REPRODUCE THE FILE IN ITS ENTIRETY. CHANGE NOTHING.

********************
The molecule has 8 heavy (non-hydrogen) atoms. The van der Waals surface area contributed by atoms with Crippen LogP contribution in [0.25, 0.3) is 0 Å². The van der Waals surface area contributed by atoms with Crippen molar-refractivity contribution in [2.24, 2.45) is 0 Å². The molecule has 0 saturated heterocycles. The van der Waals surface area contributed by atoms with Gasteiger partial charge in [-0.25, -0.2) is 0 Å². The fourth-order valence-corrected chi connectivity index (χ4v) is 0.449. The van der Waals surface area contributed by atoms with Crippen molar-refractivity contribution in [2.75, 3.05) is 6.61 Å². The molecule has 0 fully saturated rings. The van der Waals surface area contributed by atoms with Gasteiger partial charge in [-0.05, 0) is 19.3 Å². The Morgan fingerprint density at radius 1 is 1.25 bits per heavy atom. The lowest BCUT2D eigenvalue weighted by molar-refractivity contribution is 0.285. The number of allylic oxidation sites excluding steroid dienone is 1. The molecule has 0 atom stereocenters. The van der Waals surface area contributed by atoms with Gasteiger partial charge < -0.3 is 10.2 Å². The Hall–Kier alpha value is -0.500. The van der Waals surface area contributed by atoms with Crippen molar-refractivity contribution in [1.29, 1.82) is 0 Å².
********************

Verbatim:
The molecule has 8 heavy (non-hydrogen) atoms. The van der Waals surface area contributed by atoms with Crippen LogP contribution in [0.25, 0.3) is 0 Å². The van der Waals surface area contributed by atoms with Crippen molar-refractivity contribution in [2.24, 2.45) is 0 Å². The molecule has 0 saturated heterocycles. The van der Waals surface area contributed by atoms with Gasteiger partial charge in [-0.25, -0.2) is 0 Å². The fourth-order valence-corrected chi connectivity index (χ4v) is 0.449. The van der Waals surface area contributed by atoms with Crippen molar-refractivity contribution in [2.75, 3.05) is 6.61 Å². The molecule has 0 fully saturated rings. The van der Waals surface area contributed by atoms with Gasteiger partial charge in [-0.05, 0) is 19.3 Å². The Morgan fingerprint density at radius 1 is 1.25 bits per heavy atom. The lowest BCUT2D eigenvalue weighted by molar-refractivity contribution is 0.285. The number of allylic oxidation sites excluding steroid dienone is 1. The molecule has 0 atom stereocenters. The van der Waals surface area contributed by atoms with Gasteiger partial charge < -0.3 is 10.2 Å². The Hall–Kier alpha value is -0.500. The van der Waals surface area contributed by atoms with Crippen molar-refractivity contribution in [1.29, 1.82) is 0 Å².